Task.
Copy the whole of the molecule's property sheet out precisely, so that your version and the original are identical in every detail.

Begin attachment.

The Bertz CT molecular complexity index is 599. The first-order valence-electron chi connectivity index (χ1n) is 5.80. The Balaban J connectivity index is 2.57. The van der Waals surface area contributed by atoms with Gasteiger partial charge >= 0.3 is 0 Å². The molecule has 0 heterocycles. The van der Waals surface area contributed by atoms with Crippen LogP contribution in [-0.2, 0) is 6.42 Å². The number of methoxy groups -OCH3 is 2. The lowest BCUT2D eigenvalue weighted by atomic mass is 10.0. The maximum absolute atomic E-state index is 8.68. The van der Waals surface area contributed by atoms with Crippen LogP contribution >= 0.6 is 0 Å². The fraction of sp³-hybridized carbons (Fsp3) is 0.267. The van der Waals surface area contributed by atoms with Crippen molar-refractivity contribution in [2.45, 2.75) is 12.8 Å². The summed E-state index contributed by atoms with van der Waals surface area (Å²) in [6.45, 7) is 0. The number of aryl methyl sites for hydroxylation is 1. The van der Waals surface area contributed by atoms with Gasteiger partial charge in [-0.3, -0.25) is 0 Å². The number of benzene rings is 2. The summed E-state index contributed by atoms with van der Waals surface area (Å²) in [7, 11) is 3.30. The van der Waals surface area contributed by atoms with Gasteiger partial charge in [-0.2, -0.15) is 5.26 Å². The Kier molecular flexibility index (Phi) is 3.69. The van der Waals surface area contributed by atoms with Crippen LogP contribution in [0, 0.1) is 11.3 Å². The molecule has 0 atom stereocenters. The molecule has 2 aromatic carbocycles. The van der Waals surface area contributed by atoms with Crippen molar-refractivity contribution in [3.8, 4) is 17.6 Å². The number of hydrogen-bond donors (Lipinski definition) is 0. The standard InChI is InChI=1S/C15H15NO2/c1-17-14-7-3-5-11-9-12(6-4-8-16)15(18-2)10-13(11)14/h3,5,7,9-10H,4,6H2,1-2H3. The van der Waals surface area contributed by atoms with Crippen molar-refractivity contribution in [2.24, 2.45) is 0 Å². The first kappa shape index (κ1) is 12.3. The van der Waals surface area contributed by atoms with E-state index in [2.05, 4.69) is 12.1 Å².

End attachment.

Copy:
The Bertz CT molecular complexity index is 599. The first-order valence-electron chi connectivity index (χ1n) is 5.80. The Balaban J connectivity index is 2.57. The van der Waals surface area contributed by atoms with Gasteiger partial charge >= 0.3 is 0 Å². The molecule has 0 heterocycles. The van der Waals surface area contributed by atoms with Crippen LogP contribution in [-0.2, 0) is 6.42 Å². The number of methoxy groups -OCH3 is 2. The lowest BCUT2D eigenvalue weighted by atomic mass is 10.0. The maximum absolute atomic E-state index is 8.68. The van der Waals surface area contributed by atoms with Crippen LogP contribution >= 0.6 is 0 Å². The fraction of sp³-hybridized carbons (Fsp3) is 0.267. The van der Waals surface area contributed by atoms with Crippen molar-refractivity contribution in [2.45, 2.75) is 12.8 Å². The summed E-state index contributed by atoms with van der Waals surface area (Å²) in [6.45, 7) is 0. The number of aryl methyl sites for hydroxylation is 1. The van der Waals surface area contributed by atoms with Gasteiger partial charge in [-0.3, -0.25) is 0 Å². The number of benzene rings is 2. The summed E-state index contributed by atoms with van der Waals surface area (Å²) in [7, 11) is 3.30. The van der Waals surface area contributed by atoms with Gasteiger partial charge in [-0.2, -0.15) is 5.26 Å². The Kier molecular flexibility index (Phi) is 3.69. The van der Waals surface area contributed by atoms with Crippen LogP contribution in [0, 0.1) is 11.3 Å². The molecule has 0 atom stereocenters. The molecule has 2 aromatic carbocycles. The van der Waals surface area contributed by atoms with Crippen molar-refractivity contribution in [3.8, 4) is 17.6 Å². The number of hydrogen-bond donors (Lipinski definition) is 0. The standard InChI is InChI=1S/C15H15NO2/c1-17-14-7-3-5-11-9-12(6-4-8-16)15(18-2)10-13(11)14/h3,5,7,9-10H,4,6H2,1-2H3. The van der Waals surface area contributed by atoms with Crippen molar-refractivity contribution in [2.24, 2.45) is 0 Å². The first kappa shape index (κ1) is 12.3. The van der Waals surface area contributed by atoms with E-state index in [2.05, 4.69) is 12.1 Å².